John G. Lake (1870-1935)

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The healing room ministry that we know today directly comes from the ministry of John G. Lake.[1] Cal Pierce, who leads the Healing Rooms ministry, used to be a member and elder of Bethel Church. He indicates that for over a year, he visit John G. Lake’s grave to pray there until he heard from God that he was to reinstate a healing ministry in Spokane, Washington. The first healing room was opened at the very location of John G. Lake’s ministry.[2] Of course, Bill Johnson is involved in this ministry; there is a healing room at Bethel Church, and it seems that Bill Johnson is a member of the board.

We talk about John Alexander Dowie on this website because John G. Lake was heavily influenced by him (John G. Lake actually lived in Zion, Illinois from 1901 to 1905). He even drew inspiration from Dowie’s methods in that he sold overpriced shares of struggling companies to his parishioners.

He plays a very important role in the “healing room” movement [3]. The first one was opened in the room that John G. Lake used as a healing room. He is often cited within the movement of the New Apostolic Reformation (NAR), where he is an uncontested “general of God” and as having a very special anointing.

If we study it, however, we find that this person’s life drastically contrasts with the praise that he receives from NAR leaders.

He was born in Canada and then moved to the United States in 1886 with his family. He claimed that he had been ordained in a Methodist ministry, but the ministry he referred to never existed. The 1900 census shows that his education had lasted less than 10 years. Thus, he didn’t have any formal theological education.

Afterwards, he worked as a carpenter in the suburbs of Chicago; he eventually went back to the city where his family lived.

In 1989, Lake opened a chapter of Dowie’s Christian Catholic Church in his parents’ attic. In 1901, he and his family moved to Zion, Illinois. He worked in the city’s construction department. After the collapse of Zion, he found another job.

Later on, when he began to preach, he claimed that he used to be a businessman, had founded two newspapers, had had a flourishing career in real estate and had become a millionaire by working in the life insurance industry. No proofs ever confirmed those events; quite the contrary, it was shown that the newspapers had been created by other people. Similar counterproofs were brought for the other statements. Lake also said that he had been in touch with prominent people of the city of Chicago and had quit a job that paid over a million dollars. He stated that he had had a seat at the Chicago Stock Exchange. These statements were never proven true. Conversely, the facts seem to indicate that he never left Zion over that period of time.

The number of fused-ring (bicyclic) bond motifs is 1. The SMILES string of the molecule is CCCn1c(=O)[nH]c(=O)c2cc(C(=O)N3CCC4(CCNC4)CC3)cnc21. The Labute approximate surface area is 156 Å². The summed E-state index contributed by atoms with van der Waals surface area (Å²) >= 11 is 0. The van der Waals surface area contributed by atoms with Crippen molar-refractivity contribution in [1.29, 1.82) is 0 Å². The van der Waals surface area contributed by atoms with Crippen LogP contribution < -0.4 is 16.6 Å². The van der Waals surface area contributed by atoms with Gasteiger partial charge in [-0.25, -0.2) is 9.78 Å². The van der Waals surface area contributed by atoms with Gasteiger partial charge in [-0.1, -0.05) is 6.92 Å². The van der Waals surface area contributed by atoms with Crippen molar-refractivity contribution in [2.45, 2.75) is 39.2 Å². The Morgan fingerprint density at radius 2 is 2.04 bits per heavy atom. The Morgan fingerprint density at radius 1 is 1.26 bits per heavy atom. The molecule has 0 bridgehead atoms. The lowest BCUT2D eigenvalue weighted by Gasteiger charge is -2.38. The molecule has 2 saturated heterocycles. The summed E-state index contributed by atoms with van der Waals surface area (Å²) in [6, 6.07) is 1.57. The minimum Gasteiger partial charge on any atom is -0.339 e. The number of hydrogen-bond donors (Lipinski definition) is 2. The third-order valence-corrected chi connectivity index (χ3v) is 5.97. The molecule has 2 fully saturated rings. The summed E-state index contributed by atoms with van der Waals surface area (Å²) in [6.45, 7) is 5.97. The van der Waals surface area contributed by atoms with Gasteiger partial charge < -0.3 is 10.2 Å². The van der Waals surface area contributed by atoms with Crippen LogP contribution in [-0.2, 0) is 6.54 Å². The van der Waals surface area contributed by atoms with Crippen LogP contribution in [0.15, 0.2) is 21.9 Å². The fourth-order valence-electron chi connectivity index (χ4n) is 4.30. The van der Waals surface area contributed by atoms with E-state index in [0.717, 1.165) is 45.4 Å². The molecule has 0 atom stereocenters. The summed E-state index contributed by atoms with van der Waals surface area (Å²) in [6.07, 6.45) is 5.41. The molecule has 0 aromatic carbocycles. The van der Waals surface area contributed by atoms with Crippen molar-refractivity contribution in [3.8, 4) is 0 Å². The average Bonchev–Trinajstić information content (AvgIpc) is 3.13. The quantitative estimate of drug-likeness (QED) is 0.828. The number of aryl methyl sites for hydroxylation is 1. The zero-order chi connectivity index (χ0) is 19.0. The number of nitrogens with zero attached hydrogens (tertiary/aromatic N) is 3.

In 1907, he embraced Pentacostalism after Charles Parham opened a revival tent in Zion.

When Parham was arrested due to his homosexuality (he was later released for lack of proofs), several hundred of his disciples entered a phase of collective frenzy. They believed that many were possessed, hence brutal exorcism sessions started taking place, leading to the death of several people. After several were arrested and impending mob violence, Parhamites fled the city. Lake moved to Indianapolis. He said that he had no money because he had given everything to the church before starting his ministry (see the above-mentioned statements he made about his wealth).

In 1908 he and his family emigrated to South Africa, where he created what was probably the first Pentecostal church in the country; there, he introduced speaking in tongues.

Six months after he arrived, his wife died. He tried but could not heal her.

He played a central role in the merger of the Zionist and Pentecostal movements in South Africa.

His ministry was not free of controversies; he was accused of misappropriating church money and to exaggerate the outcomes of his ministry.

In 1913, he went back to the United States. After a year of itinerant ministry, he settled in Spokane, Washington. In 1915, he founded an institution called the “Divine Healing Institute.” In 1920, he relocated to Portland, Oregon and continued to open healing rooms along the Californian coast and even in Houston, Texas in 1927.

In 1931, he returned to Spokane and then died in 1935, at age 65.

Notice that he frequently held healing sessions and gave sermons in a Masonic lodge.

He regularly faced trials for, among other things:

  • selling worthless shares to parishioners (like John Alexander Dowie);
  • letting a woman die after telling her she was cured;
  • telling a young girl that she was healed whereas an X-ray showed that she had several broken bones, which would left her disabled for life had she not received medical treatment;
  • impersonating a police officer.

It seems difficult to grant that man’s word any credit. We can thus be legitimately surprised that the New Apostolic Reformation would honor such people.

Worse yet, some (including Bethel students) seek to “soak up” Lake’s “anointing” by lying on his grave.

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